Nazi propaganda poster titled “The Stalin Constitution?”

Nazi propaganda poster titled “The Stalin Constitution?”

Nazi propaganda poster titled “The Stalin Constitution?” printed October 10, 1943.

The Nazis often used propaganda in occupied territories to secure the compliance and even support of local populations. In Ukraine and other occupied regions of the Soviet Union, the Nazis created propaganda that exploited preexisting discontent with the Soviet regime. They also tried to exploit preexisting anti-Jewish sentiment and sharpen divisions between Jews and non-Jews. One way of achieving this was by creating propaganda that emphasized a conspiracy theory called Judeo-Bolshevism. Judeo-Bolshevism blamed Jews for Communism. It was an idea that circulated throughout Europe and North America at the time and became a part of the Nazi worldview.

Based on the serial number in the bottom left corner of the poster, we know that the poster was printed in October 1943. By the fall of 1943, the Soviet Red Army had recaptured territory in eastern Ukraine and was advancing toward Kyiv. The poster is an example of how the Nazis used propaganda and the concept of Judeo-Bolshevism to shore up popular support in areas of Ukraine still under German control. The use of Judeo-Bolshevism in this context is particularly notable since the Nazis, along with their allies and collaborators, had already murdered the majority of Ukraine’s Jews by this time.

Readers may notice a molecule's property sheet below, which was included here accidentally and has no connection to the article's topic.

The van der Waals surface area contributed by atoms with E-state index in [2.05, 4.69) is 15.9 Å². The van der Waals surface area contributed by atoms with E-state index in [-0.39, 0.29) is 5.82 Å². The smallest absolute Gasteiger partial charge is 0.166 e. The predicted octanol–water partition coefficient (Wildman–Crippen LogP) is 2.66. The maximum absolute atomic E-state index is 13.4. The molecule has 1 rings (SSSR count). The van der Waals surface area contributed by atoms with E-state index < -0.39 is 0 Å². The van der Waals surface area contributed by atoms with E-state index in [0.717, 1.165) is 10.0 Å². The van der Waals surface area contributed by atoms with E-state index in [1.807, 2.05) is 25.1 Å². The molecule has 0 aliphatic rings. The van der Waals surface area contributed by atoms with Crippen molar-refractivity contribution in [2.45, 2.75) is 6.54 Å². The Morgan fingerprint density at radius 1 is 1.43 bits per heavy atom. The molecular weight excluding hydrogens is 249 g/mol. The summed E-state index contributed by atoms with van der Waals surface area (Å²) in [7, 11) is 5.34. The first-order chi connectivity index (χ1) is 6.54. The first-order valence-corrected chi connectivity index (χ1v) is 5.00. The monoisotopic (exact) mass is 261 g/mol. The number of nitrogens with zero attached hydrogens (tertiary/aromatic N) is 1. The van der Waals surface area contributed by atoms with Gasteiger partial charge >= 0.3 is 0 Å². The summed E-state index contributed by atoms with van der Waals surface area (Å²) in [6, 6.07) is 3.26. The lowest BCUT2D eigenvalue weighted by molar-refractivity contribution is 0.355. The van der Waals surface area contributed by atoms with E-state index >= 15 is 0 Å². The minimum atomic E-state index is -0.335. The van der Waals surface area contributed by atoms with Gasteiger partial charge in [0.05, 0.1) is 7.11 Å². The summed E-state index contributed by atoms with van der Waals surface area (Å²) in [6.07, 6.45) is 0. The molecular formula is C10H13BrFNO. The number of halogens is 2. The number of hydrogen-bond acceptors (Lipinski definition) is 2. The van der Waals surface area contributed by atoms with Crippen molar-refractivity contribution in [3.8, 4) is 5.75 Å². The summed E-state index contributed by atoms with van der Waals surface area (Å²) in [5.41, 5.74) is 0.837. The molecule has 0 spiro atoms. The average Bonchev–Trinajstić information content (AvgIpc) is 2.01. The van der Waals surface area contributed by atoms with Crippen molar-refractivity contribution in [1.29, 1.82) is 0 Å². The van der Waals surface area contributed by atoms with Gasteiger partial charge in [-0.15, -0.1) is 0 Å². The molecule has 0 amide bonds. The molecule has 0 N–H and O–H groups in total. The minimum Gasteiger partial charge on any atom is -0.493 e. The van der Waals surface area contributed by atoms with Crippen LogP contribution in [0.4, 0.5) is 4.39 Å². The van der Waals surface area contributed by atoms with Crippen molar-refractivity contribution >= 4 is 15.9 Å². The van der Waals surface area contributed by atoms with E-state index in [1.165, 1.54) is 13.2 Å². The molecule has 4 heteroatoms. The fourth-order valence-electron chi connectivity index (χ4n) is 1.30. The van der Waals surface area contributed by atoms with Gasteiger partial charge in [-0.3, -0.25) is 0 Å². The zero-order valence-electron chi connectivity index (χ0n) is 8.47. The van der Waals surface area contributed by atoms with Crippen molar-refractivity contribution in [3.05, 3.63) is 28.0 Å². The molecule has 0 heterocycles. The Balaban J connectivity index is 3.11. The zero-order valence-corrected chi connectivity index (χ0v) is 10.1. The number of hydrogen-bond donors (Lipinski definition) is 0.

The text at the top of the poster reads: “The Stalin Constitution?” The illustration on the poster portrays a caricature of Josef Stalin, the dictator of the Soviet Union (USSR). He is sitting on a stack of books by communist theorists Karl Marx and Friedrich Engels, and by Vladimir Lenin, the first Soviet leader. Stalin is portrayed writing the 1936 Soviet Constitution. This constitution de facto established totalitarian control over the Soviet Union by the All-Union Communist Party and the Party’s General Secretary, who at the time was Stalin himself. The constitution was commonly referred to in the Soviet Union as the “Stalin Constitution.”

On the poster, Stalin’s features reflect the stereotypical depiction of Jews in Nazi propaganda. The buttons at his shirt cuffs bear the Star of David, a symbol of Judaism and Jewish identity. A second Star of David appears on the bookmark that sticks out from one of the books. Stalin is depicted writing the constitution in the Hebrew alphabet. The oversized question mark after the phrase “Stalin Constitution” is used to question the authorship of the document. The Nazi message communicated on this poster is that Stalin’s regime is controlled by Jews. It further implies that Jews should be blamed for the abuses and wrongs committed by the Soviet regime.


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